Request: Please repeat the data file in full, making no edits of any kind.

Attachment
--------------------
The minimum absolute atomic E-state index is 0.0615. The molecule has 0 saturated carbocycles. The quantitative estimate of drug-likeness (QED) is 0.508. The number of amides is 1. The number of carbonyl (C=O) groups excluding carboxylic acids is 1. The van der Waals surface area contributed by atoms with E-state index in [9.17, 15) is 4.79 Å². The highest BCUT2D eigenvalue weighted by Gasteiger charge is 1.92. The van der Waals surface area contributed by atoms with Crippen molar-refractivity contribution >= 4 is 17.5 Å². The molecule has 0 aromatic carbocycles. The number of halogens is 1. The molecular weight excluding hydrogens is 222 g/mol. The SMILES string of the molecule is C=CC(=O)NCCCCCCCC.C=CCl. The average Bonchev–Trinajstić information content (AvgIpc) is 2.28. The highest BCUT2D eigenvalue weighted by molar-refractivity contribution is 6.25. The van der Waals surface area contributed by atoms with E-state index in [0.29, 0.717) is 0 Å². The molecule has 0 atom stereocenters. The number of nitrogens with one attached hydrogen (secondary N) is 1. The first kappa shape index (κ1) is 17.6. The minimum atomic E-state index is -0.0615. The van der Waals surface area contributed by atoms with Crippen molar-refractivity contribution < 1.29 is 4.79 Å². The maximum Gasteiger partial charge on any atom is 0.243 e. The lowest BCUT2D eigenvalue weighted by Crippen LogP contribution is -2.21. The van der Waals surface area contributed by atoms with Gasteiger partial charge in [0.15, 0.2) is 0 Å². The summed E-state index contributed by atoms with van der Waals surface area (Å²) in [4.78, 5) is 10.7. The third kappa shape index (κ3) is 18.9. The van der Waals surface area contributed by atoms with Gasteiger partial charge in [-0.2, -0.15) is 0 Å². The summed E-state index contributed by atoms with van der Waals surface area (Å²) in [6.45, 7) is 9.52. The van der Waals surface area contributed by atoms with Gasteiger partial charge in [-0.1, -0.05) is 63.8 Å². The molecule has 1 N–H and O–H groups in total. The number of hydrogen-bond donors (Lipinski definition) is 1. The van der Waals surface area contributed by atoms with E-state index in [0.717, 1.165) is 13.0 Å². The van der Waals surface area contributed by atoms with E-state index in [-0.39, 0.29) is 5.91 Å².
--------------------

The minimum absolute atomic E-state index is 0.0615. The molecule has 0 saturated carbocycles. The quantitative estimate of drug-likeness (QED) is 0.508. The number of amides is 1. The number of carbonyl (C=O) groups excluding carboxylic acids is 1. The van der Waals surface area contributed by atoms with E-state index in [9.17, 15) is 4.79 Å². The highest BCUT2D eigenvalue weighted by Gasteiger charge is 1.92. The van der Waals surface area contributed by atoms with Crippen molar-refractivity contribution >= 4 is 17.5 Å². The molecule has 0 aromatic carbocycles. The number of halogens is 1. The molecular weight excluding hydrogens is 222 g/mol. The SMILES string of the molecule is C=CC(=O)NCCCCCCCC.C=CCl. The average Bonchev–Trinajstić information content (AvgIpc) is 2.28. The highest BCUT2D eigenvalue weighted by molar-refractivity contribution is 6.25. The van der Waals surface area contributed by atoms with E-state index in [0.29, 0.717) is 0 Å². The molecule has 0 atom stereocenters. The number of nitrogens with one attached hydrogen (secondary N) is 1. The first kappa shape index (κ1) is 17.6. The minimum atomic E-state index is -0.0615. The van der Waals surface area contributed by atoms with Crippen molar-refractivity contribution < 1.29 is 4.79 Å². The maximum Gasteiger partial charge on any atom is 0.243 e. The lowest BCUT2D eigenvalue weighted by Crippen LogP contribution is -2.21. The van der Waals surface area contributed by atoms with Gasteiger partial charge in [0.15, 0.2) is 0 Å². The summed E-state index contributed by atoms with van der Waals surface area (Å²) in [4.78, 5) is 10.7. The third kappa shape index (κ3) is 18.9. The van der Waals surface area contributed by atoms with Gasteiger partial charge in [-0.2, -0.15) is 0 Å². The summed E-state index contributed by atoms with van der Waals surface area (Å²) in [6.45, 7) is 9.52. The van der Waals surface area contributed by atoms with Gasteiger partial charge in [-0.1, -0.05) is 63.8 Å². The molecule has 1 N–H and O–H groups in total. The number of hydrogen-bond donors (Lipinski definition) is 1. The van der Waals surface area contributed by atoms with E-state index in [0.717, 1.165) is 13.0 Å². The van der Waals surface area contributed by atoms with E-state index in [-0.39, 0.29) is 5.91 Å².